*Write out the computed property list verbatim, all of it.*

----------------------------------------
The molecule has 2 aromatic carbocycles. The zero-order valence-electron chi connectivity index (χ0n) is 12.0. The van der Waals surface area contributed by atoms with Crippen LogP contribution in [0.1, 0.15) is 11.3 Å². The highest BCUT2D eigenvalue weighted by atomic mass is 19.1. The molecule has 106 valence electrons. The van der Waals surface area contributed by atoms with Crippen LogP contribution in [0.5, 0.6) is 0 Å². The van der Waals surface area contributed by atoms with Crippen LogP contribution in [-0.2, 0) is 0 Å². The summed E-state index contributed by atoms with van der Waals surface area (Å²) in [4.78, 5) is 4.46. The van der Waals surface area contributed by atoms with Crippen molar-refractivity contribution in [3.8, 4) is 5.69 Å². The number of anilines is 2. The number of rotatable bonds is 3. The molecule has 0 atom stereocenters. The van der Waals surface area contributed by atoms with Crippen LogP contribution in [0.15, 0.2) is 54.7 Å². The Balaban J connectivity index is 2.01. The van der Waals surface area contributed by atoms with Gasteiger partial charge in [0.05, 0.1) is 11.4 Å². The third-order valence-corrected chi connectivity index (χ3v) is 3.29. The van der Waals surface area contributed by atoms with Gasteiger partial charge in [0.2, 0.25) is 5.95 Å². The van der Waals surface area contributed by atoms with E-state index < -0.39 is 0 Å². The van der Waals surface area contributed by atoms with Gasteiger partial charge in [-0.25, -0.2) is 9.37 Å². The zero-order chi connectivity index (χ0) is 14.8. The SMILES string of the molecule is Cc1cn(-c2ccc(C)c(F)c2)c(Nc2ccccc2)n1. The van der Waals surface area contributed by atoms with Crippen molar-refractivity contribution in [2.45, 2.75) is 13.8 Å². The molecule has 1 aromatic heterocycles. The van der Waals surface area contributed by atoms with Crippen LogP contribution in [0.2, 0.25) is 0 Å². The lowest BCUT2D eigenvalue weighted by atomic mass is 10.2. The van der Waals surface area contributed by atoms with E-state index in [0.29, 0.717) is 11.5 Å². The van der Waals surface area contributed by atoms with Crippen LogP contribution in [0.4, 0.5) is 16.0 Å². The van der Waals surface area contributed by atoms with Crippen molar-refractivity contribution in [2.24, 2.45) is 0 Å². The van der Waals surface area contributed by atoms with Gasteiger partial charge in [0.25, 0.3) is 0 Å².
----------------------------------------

The molecule has 2 aromatic carbocycles. The zero-order valence-electron chi connectivity index (χ0n) is 12.0. The van der Waals surface area contributed by atoms with Crippen LogP contribution in [0.1, 0.15) is 11.3 Å². The highest BCUT2D eigenvalue weighted by atomic mass is 19.1. The molecule has 106 valence electrons. The van der Waals surface area contributed by atoms with Crippen LogP contribution in [0.5, 0.6) is 0 Å². The van der Waals surface area contributed by atoms with Crippen LogP contribution in [-0.2, 0) is 0 Å². The summed E-state index contributed by atoms with van der Waals surface area (Å²) in [4.78, 5) is 4.46. The van der Waals surface area contributed by atoms with Crippen molar-refractivity contribution in [3.8, 4) is 5.69 Å². The number of anilines is 2. The number of rotatable bonds is 3. The molecule has 0 atom stereocenters. The van der Waals surface area contributed by atoms with Crippen LogP contribution in [0.15, 0.2) is 54.7 Å². The Balaban J connectivity index is 2.01. The van der Waals surface area contributed by atoms with Gasteiger partial charge in [0.05, 0.1) is 11.4 Å². The third-order valence-corrected chi connectivity index (χ3v) is 3.29. The van der Waals surface area contributed by atoms with Gasteiger partial charge in [0.2, 0.25) is 5.95 Å². The van der Waals surface area contributed by atoms with E-state index < -0.39 is 0 Å². The van der Waals surface area contributed by atoms with Gasteiger partial charge in [-0.25, -0.2) is 9.37 Å². The zero-order chi connectivity index (χ0) is 14.8. The SMILES string of the molecule is Cc1cn(-c2ccc(C)c(F)c2)c(Nc2ccccc2)n1. The van der Waals surface area contributed by atoms with Crippen molar-refractivity contribution in [2.45, 2.75) is 13.8 Å². The molecule has 1 aromatic heterocycles. The van der Waals surface area contributed by atoms with Crippen LogP contribution in [0.2, 0.25) is 0 Å². The lowest BCUT2D eigenvalue weighted by atomic mass is 10.2. The van der Waals surface area contributed by atoms with E-state index in [0.29, 0.717) is 11.5 Å². The van der Waals surface area contributed by atoms with Crippen LogP contribution in [0.4, 0.5) is 16.0 Å². The van der Waals surface area contributed by atoms with Crippen molar-refractivity contribution in [2.24, 2.45) is 0 Å². The van der Waals surface area contributed by atoms with Gasteiger partial charge in [0.25, 0.3) is 0 Å².